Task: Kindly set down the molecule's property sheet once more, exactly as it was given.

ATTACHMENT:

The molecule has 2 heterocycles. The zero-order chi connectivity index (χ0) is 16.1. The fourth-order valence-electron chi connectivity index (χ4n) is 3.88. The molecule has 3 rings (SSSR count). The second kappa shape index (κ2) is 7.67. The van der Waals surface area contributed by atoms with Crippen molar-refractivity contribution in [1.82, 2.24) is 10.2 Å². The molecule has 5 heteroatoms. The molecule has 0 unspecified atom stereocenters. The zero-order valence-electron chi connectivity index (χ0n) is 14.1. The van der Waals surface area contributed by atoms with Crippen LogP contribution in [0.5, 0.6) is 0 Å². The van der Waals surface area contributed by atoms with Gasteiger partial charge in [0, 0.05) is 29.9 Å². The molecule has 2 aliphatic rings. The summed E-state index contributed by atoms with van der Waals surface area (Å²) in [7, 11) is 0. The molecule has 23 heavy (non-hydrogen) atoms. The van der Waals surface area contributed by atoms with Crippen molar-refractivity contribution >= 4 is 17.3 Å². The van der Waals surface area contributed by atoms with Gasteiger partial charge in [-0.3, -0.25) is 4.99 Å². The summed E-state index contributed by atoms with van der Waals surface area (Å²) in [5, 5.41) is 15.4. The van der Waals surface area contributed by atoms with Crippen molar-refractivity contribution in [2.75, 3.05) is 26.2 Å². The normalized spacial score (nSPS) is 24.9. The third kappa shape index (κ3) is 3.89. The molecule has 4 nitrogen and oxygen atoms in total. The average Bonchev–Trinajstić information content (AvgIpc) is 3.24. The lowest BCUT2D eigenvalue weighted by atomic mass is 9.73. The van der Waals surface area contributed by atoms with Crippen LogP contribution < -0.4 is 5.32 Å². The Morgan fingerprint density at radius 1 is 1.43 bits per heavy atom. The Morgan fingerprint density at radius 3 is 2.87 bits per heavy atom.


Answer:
The molecule has 2 heterocycles. The zero-order chi connectivity index (χ0) is 16.1. The fourth-order valence-electron chi connectivity index (χ4n) is 3.88. The molecule has 3 rings (SSSR count). The second kappa shape index (κ2) is 7.67. The van der Waals surface area contributed by atoms with Crippen molar-refractivity contribution in [1.82, 2.24) is 10.2 Å². The molecule has 5 heteroatoms. The molecule has 0 unspecified atom stereocenters. The zero-order valence-electron chi connectivity index (χ0n) is 14.1. The van der Waals surface area contributed by atoms with Crippen LogP contribution in [0.5, 0.6) is 0 Å². The van der Waals surface area contributed by atoms with Gasteiger partial charge in [0, 0.05) is 29.9 Å². The molecule has 2 aliphatic rings. The summed E-state index contributed by atoms with van der Waals surface area (Å²) in [7, 11) is 0. The molecule has 23 heavy (non-hydrogen) atoms. The van der Waals surface area contributed by atoms with Crippen molar-refractivity contribution >= 4 is 17.3 Å². The van der Waals surface area contributed by atoms with Gasteiger partial charge in [-0.3, -0.25) is 4.99 Å². The summed E-state index contributed by atoms with van der Waals surface area (Å²) in [5, 5.41) is 15.4. The van der Waals surface area contributed by atoms with Crippen molar-refractivity contribution in [2.75, 3.05) is 26.2 Å². The normalized spacial score (nSPS) is 24.9. The third kappa shape index (κ3) is 3.89. The molecule has 4 nitrogen and oxygen atoms in total. The average Bonchev–Trinajstić information content (AvgIpc) is 3.24. The lowest BCUT2D eigenvalue weighted by atomic mass is 9.73. The van der Waals surface area contributed by atoms with Crippen LogP contribution < -0.4 is 5.32 Å². The Morgan fingerprint density at radius 1 is 1.43 bits per heavy atom. The Morgan fingerprint density at radius 3 is 2.87 bits per heavy atom.